The burning question on the mind of Dylan Byers Saturday afternoon at the Politico -- a question that somehow merited over 2,000 words of content -- was "Al Jazeera America (AJA): Will they watch?" He could have answered his question in eleven words: "Except for segments of America's Muslim community, the answer is 'no.'" Along the way, Byers spoke with former Al Jazeera English (AJE) anchor David Marash, who, per Byers, "still describes it as 'the best news channel on Earth.'" That's odd, because what Al Jazeera English did to him, as described in an interview he had in April 2008 with Brent Cunningham at the Columbia Journalism Review in April 2008 should have caused him to doubt the channel's ability to cover American stories in its new AJA unit with any kind of integrity (bolds are mine):
The media agenda against guns is nothing new. But recent mass shootings have encouraged supposedly neutral journalists to push for gun regulation instead of reporting the facts surrounding the tragedies.
One thing the media seldom mention is that both the Newtown and Aurora shootings occurred in gun free zones. In the Clackamas Town Center Shooting in Oregon, however, a gunman was stopped when someone with a concealed carry permit intervened. There were only two casualties in this shooting which received little media attention. If this incident was mentioned, the concealed carry part of the story was almost completely ignored.
I'm almost surprised that the Politico's web site background isn't all black because of news delivered by its "On Media" reporter Dylan Byers on Tuesday.
The "bad" news is that "gun control" as a media obsession appears to have largely disappeared, especially when you consider that some of the primary remaining stories on the topic are about David Gregory's illegal but unprosecuted (as of yet) brandishing of a magazine on Meet the Press, a New York newspaper's publication of an interactive map of two counties' pistol permit dwellers, and said newspaper either feeling threatened or pushing for more publicity (my bet is on the latter) by hiring armed guards to protect its headquarters and staff from outraged readers. Here's part of Byers's narrative (charts are at the link; bolds are mine):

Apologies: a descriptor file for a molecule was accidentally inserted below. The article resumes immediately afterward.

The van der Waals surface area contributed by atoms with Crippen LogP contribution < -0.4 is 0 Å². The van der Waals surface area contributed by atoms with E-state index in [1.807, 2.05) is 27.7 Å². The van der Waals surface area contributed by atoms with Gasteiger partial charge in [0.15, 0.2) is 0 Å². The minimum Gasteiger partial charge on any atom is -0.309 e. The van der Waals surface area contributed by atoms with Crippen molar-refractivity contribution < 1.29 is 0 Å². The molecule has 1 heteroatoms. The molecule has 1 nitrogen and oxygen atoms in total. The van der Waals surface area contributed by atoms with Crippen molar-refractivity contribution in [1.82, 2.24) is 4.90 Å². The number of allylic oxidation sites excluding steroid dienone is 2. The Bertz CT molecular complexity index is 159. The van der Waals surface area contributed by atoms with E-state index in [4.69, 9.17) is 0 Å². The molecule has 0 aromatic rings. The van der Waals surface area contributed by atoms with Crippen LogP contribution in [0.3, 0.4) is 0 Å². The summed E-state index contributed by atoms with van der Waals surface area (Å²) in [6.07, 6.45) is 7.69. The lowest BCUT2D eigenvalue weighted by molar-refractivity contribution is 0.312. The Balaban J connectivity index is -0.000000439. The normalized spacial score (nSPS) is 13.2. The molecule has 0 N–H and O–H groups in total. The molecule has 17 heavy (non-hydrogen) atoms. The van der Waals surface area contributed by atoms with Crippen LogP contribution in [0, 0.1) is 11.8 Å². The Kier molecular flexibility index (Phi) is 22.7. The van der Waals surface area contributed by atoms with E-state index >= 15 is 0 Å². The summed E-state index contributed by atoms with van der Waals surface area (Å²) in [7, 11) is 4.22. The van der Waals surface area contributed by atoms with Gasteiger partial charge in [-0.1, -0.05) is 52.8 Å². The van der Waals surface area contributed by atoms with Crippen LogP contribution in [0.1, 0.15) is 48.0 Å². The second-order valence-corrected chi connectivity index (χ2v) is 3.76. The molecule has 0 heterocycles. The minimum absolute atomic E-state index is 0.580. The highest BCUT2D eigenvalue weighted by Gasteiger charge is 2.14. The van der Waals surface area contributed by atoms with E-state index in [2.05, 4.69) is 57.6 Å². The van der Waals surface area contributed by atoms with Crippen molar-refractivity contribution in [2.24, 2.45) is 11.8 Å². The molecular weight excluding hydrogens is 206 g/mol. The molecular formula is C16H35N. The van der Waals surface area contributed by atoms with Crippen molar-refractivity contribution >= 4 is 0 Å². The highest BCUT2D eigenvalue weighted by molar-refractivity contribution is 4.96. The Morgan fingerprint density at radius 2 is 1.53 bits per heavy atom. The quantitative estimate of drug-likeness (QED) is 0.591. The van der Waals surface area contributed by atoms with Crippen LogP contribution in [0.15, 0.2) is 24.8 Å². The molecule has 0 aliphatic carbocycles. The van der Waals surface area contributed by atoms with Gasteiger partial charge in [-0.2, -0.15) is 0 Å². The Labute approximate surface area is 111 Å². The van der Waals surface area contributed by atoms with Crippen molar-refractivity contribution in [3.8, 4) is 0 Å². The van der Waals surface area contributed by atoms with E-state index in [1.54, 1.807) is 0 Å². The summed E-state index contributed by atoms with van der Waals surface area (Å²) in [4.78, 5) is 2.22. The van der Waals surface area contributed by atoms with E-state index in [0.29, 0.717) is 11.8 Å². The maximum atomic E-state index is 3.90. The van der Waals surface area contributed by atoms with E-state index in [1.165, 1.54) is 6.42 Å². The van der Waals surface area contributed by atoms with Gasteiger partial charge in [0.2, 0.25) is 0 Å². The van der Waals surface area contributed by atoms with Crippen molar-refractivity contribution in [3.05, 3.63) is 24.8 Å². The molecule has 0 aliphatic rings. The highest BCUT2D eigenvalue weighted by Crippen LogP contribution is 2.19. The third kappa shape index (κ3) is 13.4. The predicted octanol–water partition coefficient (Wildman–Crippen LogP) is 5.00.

Jim DeMint (R-S.C.) announced Thursday that he will be trading his Senate seat in January to assume the helm of the Heritage Foundation. Covering the surprising development in its Friday edition, Politico dismissed DeMint as a mediocre politician with an undistinguished record who is moving on to captain a conservative think tank that has become "predictable, uninspiring, and often lacking in influence."
Manu Raju and Scott Wong mocked DeMint's lack of credentials in their front-page story titled, "DeMint Departure Fallout." They described him as a popular senator who has actually "accomplished very little" in Congress because he "wasn't a legislator" and having "no signature laws to his name." Of course, this betrays an inside-the-Beltway way of thinking about success in Congress. Conservatives dedicated to shrinking the size and scope of the federal government are not going to be be known for legislative accomplishments, which more often than not are about expanding the federal government's size and scope, not dismantling old bureaucracies.
Updated below | Not only has the Obama administration failed to live up to its promise of "transparency," it appears the president's reelection campaign shares the same issue. Politico media reporter Dylan Byers noted this morning that "Joe Vardon, a reporter with the Columbus Dispatch, says campaign aides stopped him from speaking to voters at a rally featuring Vice President Joe Biden in Canton, Ohio, today."